Many ATMs and point of sale terminals fail to properly generate random numbers required by the Europay, MasterCard, and Visa EMV protocol to securely authenticate transaction requests, according to a team of researchers from the University of Cambridge. The use of defective random number generation algorithms make those payment devices vulnerable to attacks that allow criminals to send fraudulent transaction requests from rogue chip enabled credit cards, the researchers said. The EMV standard requires the use of payment cards with integrated circuits capable of performing specific cryptographic functions.
These cards are commonly known as chip and PIN cards, EMV cards or integrated circuit cards. Not common so far in the U.S., EMV compliant devices must generate unpredictable numbers for every transaction request so card issuers can verify the freshness of these requests. Older versions of the EMV specification did not provide clear instructions for how these random numbers should be generated and only required that payment devices generate four different consecutive UNs to be compliant. The researchers found weak UN generation in devices that were easy to predict and thus take advantage of for fraudulent transactions.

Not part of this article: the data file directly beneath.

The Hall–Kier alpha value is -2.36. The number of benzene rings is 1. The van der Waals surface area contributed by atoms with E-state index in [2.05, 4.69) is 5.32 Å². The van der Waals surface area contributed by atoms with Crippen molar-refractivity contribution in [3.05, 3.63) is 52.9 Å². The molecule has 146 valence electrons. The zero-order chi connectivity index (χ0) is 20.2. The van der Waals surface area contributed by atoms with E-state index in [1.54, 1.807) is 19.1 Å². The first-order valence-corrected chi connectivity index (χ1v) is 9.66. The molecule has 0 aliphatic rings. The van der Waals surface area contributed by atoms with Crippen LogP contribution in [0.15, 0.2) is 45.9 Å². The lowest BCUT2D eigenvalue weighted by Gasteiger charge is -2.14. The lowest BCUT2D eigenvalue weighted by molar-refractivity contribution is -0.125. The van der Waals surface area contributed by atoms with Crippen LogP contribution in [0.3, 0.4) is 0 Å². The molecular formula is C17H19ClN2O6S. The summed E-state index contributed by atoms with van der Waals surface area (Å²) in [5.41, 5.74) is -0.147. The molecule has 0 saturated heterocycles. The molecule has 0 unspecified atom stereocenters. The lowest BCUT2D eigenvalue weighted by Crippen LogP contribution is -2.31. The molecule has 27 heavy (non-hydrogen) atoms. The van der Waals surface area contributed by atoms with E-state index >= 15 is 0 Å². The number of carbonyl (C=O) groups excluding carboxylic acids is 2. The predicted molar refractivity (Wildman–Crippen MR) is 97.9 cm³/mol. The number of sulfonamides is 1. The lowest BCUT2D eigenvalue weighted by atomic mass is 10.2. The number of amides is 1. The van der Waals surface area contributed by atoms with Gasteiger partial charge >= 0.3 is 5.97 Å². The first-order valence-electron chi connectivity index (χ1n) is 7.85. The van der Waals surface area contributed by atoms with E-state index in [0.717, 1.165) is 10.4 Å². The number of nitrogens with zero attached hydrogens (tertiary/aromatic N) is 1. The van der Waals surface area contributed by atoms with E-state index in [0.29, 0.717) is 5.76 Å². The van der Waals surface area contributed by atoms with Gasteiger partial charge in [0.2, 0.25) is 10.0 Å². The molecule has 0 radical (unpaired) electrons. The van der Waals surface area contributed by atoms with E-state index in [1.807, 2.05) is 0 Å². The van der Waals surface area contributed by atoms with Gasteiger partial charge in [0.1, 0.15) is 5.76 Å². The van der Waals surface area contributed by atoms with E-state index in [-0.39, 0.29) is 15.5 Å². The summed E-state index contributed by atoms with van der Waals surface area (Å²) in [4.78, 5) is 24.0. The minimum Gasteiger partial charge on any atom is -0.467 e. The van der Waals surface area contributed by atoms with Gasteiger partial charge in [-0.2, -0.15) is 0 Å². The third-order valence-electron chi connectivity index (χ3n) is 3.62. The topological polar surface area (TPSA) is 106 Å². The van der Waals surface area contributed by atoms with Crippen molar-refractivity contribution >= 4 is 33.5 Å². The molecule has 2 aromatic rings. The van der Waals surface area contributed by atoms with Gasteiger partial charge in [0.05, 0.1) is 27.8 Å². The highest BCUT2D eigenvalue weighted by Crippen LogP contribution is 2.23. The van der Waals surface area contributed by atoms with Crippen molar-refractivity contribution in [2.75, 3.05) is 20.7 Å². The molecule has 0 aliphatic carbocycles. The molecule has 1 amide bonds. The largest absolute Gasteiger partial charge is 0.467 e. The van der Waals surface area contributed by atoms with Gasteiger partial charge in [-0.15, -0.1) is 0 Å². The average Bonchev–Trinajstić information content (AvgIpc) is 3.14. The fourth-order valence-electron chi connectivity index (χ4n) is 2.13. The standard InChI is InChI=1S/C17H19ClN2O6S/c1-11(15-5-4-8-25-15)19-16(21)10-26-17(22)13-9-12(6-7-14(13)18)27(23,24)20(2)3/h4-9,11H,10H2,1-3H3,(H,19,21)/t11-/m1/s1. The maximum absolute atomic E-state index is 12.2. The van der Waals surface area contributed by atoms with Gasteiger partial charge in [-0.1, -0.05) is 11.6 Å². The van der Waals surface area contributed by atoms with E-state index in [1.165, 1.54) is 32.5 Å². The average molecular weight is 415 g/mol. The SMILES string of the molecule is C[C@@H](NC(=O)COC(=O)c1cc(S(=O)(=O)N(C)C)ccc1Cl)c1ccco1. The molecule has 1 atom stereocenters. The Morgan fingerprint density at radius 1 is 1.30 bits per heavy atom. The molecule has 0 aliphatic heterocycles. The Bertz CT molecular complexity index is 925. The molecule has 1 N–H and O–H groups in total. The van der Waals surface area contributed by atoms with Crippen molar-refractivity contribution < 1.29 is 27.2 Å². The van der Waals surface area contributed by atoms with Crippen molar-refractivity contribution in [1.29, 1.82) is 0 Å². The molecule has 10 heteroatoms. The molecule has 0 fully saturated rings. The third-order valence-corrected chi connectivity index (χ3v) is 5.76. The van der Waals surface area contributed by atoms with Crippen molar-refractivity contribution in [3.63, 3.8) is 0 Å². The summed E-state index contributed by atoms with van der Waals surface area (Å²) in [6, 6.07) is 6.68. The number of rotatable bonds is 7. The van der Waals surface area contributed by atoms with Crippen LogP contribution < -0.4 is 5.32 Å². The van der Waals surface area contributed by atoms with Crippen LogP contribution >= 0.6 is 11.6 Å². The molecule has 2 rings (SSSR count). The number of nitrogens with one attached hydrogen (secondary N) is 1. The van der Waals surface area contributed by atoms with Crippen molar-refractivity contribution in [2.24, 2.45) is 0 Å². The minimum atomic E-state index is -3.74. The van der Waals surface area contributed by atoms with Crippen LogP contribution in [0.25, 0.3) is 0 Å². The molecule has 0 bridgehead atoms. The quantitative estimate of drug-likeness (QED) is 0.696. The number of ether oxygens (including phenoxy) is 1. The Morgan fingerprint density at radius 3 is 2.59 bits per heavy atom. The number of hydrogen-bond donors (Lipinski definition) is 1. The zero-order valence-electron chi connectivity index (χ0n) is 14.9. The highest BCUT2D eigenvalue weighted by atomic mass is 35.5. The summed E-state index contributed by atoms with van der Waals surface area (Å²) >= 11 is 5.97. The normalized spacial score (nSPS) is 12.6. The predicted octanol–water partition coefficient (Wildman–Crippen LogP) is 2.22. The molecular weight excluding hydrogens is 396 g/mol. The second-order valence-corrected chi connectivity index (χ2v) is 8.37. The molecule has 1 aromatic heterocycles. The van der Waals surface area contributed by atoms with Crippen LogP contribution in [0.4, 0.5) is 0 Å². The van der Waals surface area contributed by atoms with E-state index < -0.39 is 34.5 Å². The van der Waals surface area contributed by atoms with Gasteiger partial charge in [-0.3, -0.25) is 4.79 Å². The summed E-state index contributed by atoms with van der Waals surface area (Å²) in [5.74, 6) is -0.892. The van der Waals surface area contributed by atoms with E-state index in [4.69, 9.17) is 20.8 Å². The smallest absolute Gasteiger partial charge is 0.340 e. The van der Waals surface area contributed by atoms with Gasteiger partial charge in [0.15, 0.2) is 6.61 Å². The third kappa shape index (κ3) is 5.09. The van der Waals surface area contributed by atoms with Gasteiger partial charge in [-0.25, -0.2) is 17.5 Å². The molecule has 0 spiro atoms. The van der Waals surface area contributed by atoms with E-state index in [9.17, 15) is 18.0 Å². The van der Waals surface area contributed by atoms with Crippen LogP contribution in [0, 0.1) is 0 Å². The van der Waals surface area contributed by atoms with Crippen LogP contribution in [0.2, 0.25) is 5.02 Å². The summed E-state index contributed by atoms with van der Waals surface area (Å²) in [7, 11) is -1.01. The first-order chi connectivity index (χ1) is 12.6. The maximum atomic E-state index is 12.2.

In another fraud, skimming threatens debit card users, while fraud strikes 1 percent of credit card transactions. Twice as many credit card fraud cases involve phone or online transactions than retail sales, according to new data from FICO. However, researchers found that sophisticated counterfeit rings have raised the stakes for merchants over the most recent 20 month survey period. Researchers reported an increase in skimming.
ATMs, grocery stores, and automated fuel pumps topped the list of places where criminals use stolen or cloned debit cards. According to a company spokesman, fraud rings usually test stolen cards with smaller online transactions. In a statement to reporters, he described online tests as a relatively safe way for thieves to learn whether victims notice extra purchases on their monthly statements. The theory rings true with researchers at J.D. Power and Associates, where the results of an annual customer satisfaction survey showed that nearly a quarter of reported credit card problems involved fraudulent transactions.